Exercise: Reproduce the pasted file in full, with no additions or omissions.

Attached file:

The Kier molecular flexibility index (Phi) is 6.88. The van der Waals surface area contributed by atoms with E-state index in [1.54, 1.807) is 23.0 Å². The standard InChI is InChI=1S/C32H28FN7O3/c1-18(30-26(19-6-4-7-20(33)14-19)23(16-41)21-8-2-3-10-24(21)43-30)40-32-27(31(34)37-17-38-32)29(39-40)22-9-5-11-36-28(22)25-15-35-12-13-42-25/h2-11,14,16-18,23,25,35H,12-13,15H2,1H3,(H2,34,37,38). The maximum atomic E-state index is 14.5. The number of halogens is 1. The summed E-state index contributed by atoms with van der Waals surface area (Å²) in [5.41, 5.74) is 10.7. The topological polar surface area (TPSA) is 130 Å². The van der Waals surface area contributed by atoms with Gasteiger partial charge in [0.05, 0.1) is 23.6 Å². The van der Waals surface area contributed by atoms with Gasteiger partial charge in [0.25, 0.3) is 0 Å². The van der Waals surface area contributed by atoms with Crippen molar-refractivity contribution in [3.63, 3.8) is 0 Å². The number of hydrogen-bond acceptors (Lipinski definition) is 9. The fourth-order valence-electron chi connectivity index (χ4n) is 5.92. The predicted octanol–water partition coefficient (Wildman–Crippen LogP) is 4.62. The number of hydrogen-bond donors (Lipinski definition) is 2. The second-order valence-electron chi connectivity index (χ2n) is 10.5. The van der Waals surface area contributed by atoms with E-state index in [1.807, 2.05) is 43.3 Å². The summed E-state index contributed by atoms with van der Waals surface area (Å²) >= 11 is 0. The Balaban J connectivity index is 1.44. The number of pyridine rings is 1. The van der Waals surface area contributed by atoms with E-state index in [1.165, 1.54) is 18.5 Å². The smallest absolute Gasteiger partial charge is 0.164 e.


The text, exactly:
The Kier molecular flexibility index (Phi) is 6.88. The van der Waals surface area contributed by atoms with E-state index in [1.54, 1.807) is 23.0 Å². The standard InChI is InChI=1S/C32H28FN7O3/c1-18(30-26(19-6-4-7-20(33)14-19)23(16-41)21-8-2-3-10-24(21)43-30)40-32-27(31(34)37-17-38-32)29(39-40)22-9-5-11-36-28(22)25-15-35-12-13-42-25/h2-11,14,16-18,23,25,35H,12-13,15H2,1H3,(H2,34,37,38). The maximum atomic E-state index is 14.5. The number of halogens is 1. The summed E-state index contributed by atoms with van der Waals surface area (Å²) in [5.41, 5.74) is 10.7. The topological polar surface area (TPSA) is 130 Å². The van der Waals surface area contributed by atoms with Gasteiger partial charge in [0.05, 0.1) is 23.6 Å². The van der Waals surface area contributed by atoms with Gasteiger partial charge in [0.25, 0.3) is 0 Å². The van der Waals surface area contributed by atoms with Crippen molar-refractivity contribution in [3.63, 3.8) is 0 Å². The number of hydrogen-bond acceptors (Lipinski definition) is 9. The fourth-order valence-electron chi connectivity index (χ4n) is 5.92. The predicted octanol–water partition coefficient (Wildman–Crippen LogP) is 4.62. The number of hydrogen-bond donors (Lipinski definition) is 2. The second-order valence-electron chi connectivity index (χ2n) is 10.5. The van der Waals surface area contributed by atoms with E-state index in [1.807, 2.05) is 43.3 Å². The summed E-state index contributed by atoms with van der Waals surface area (Å²) >= 11 is 0. The Balaban J connectivity index is 1.44. The number of pyridine rings is 1. The van der Waals surface area contributed by atoms with E-state index in [1.165, 1.54) is 18.5 Å². The smallest absolute Gasteiger partial charge is 0.164 e.